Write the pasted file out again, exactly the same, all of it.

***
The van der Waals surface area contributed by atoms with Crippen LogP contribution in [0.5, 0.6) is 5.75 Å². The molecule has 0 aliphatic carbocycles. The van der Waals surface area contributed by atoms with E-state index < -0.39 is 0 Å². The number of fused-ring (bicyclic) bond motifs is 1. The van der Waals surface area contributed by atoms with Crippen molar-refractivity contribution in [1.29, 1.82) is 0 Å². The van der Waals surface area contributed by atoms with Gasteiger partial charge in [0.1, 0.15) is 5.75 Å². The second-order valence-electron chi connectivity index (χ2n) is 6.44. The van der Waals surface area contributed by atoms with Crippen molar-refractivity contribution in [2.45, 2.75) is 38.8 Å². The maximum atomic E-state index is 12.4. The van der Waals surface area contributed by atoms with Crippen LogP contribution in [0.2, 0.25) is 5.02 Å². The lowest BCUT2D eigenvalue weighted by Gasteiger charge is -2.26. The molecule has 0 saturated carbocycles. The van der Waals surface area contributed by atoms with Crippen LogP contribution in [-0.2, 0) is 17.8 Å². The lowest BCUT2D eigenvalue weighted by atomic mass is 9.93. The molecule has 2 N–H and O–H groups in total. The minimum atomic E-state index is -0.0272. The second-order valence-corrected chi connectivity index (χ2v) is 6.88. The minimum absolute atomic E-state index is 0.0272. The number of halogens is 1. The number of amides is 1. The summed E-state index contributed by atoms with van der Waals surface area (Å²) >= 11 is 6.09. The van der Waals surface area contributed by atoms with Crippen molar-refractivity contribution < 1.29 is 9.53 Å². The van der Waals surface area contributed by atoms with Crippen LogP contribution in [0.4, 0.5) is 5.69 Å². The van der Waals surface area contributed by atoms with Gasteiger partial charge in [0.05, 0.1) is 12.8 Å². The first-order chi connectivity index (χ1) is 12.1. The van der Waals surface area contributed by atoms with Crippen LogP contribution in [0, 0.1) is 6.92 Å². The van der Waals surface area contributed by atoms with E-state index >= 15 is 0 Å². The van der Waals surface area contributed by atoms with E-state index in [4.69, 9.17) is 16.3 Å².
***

The van der Waals surface area contributed by atoms with Crippen LogP contribution in [0.5, 0.6) is 5.75 Å². The molecule has 0 aliphatic carbocycles. The van der Waals surface area contributed by atoms with E-state index < -0.39 is 0 Å². The number of fused-ring (bicyclic) bond motifs is 1. The van der Waals surface area contributed by atoms with Crippen molar-refractivity contribution in [1.29, 1.82) is 0 Å². The van der Waals surface area contributed by atoms with Gasteiger partial charge in [0.1, 0.15) is 5.75 Å². The second-order valence-electron chi connectivity index (χ2n) is 6.44. The van der Waals surface area contributed by atoms with Crippen molar-refractivity contribution in [2.45, 2.75) is 38.8 Å². The maximum atomic E-state index is 12.4. The van der Waals surface area contributed by atoms with Crippen LogP contribution in [0.2, 0.25) is 5.02 Å². The lowest BCUT2D eigenvalue weighted by Gasteiger charge is -2.26. The molecule has 0 saturated carbocycles. The van der Waals surface area contributed by atoms with Crippen LogP contribution in [-0.2, 0) is 17.8 Å². The lowest BCUT2D eigenvalue weighted by atomic mass is 9.93. The molecule has 2 N–H and O–H groups in total. The minimum atomic E-state index is -0.0272. The second-order valence-corrected chi connectivity index (χ2v) is 6.88. The minimum absolute atomic E-state index is 0.0272. The number of halogens is 1. The number of amides is 1. The summed E-state index contributed by atoms with van der Waals surface area (Å²) >= 11 is 6.09. The van der Waals surface area contributed by atoms with Crippen molar-refractivity contribution < 1.29 is 9.53 Å². The van der Waals surface area contributed by atoms with Crippen LogP contribution in [0.4, 0.5) is 5.69 Å². The van der Waals surface area contributed by atoms with Gasteiger partial charge in [0.05, 0.1) is 12.8 Å². The first-order chi connectivity index (χ1) is 12.1. The van der Waals surface area contributed by atoms with Crippen LogP contribution in [0, 0.1) is 6.92 Å². The van der Waals surface area contributed by atoms with E-state index >= 15 is 0 Å². The van der Waals surface area contributed by atoms with E-state index in [4.69, 9.17) is 16.3 Å².